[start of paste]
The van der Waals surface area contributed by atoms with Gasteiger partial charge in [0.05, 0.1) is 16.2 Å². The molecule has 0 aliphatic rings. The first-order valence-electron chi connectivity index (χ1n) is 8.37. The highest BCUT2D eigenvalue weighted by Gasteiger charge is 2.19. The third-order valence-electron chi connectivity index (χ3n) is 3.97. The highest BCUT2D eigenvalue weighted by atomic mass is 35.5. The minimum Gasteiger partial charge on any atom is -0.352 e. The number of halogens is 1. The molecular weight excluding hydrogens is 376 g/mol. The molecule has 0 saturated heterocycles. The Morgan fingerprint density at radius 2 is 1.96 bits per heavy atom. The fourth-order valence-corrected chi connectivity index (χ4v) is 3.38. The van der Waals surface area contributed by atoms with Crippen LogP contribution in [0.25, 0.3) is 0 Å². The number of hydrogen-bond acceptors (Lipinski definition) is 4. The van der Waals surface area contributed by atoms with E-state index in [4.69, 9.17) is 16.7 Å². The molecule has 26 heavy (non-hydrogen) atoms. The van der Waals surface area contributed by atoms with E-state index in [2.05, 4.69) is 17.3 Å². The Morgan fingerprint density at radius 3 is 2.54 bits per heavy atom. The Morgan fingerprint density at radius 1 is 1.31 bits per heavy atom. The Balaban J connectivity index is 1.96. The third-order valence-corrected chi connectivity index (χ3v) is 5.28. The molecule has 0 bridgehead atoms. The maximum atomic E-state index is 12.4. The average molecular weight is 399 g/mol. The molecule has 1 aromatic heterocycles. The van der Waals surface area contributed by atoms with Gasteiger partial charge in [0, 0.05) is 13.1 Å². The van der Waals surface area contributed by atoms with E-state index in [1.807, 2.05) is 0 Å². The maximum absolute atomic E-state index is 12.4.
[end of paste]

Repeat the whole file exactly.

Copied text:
The van der Waals surface area contributed by atoms with Gasteiger partial charge in [0.05, 0.1) is 16.2 Å². The molecule has 0 aliphatic rings. The first-order valence-electron chi connectivity index (χ1n) is 8.37. The highest BCUT2D eigenvalue weighted by Gasteiger charge is 2.19. The third-order valence-electron chi connectivity index (χ3n) is 3.97. The highest BCUT2D eigenvalue weighted by atomic mass is 35.5. The minimum Gasteiger partial charge on any atom is -0.352 e. The number of halogens is 1. The molecular weight excluding hydrogens is 376 g/mol. The molecule has 0 saturated heterocycles. The Morgan fingerprint density at radius 2 is 1.96 bits per heavy atom. The fourth-order valence-corrected chi connectivity index (χ4v) is 3.38. The van der Waals surface area contributed by atoms with Crippen LogP contribution in [0.25, 0.3) is 0 Å². The number of hydrogen-bond acceptors (Lipinski definition) is 4. The van der Waals surface area contributed by atoms with E-state index in [4.69, 9.17) is 16.7 Å². The molecule has 26 heavy (non-hydrogen) atoms. The van der Waals surface area contributed by atoms with E-state index in [2.05, 4.69) is 17.3 Å². The Morgan fingerprint density at radius 3 is 2.54 bits per heavy atom. The Morgan fingerprint density at radius 1 is 1.31 bits per heavy atom. The Balaban J connectivity index is 1.96. The third-order valence-corrected chi connectivity index (χ3v) is 5.28. The molecule has 0 bridgehead atoms. The maximum atomic E-state index is 12.4. The average molecular weight is 399 g/mol. The molecule has 1 aromatic heterocycles. The van der Waals surface area contributed by atoms with Gasteiger partial charge in [0, 0.05) is 13.1 Å². The van der Waals surface area contributed by atoms with E-state index in [1.807, 2.05) is 0 Å². The maximum absolute atomic E-state index is 12.4.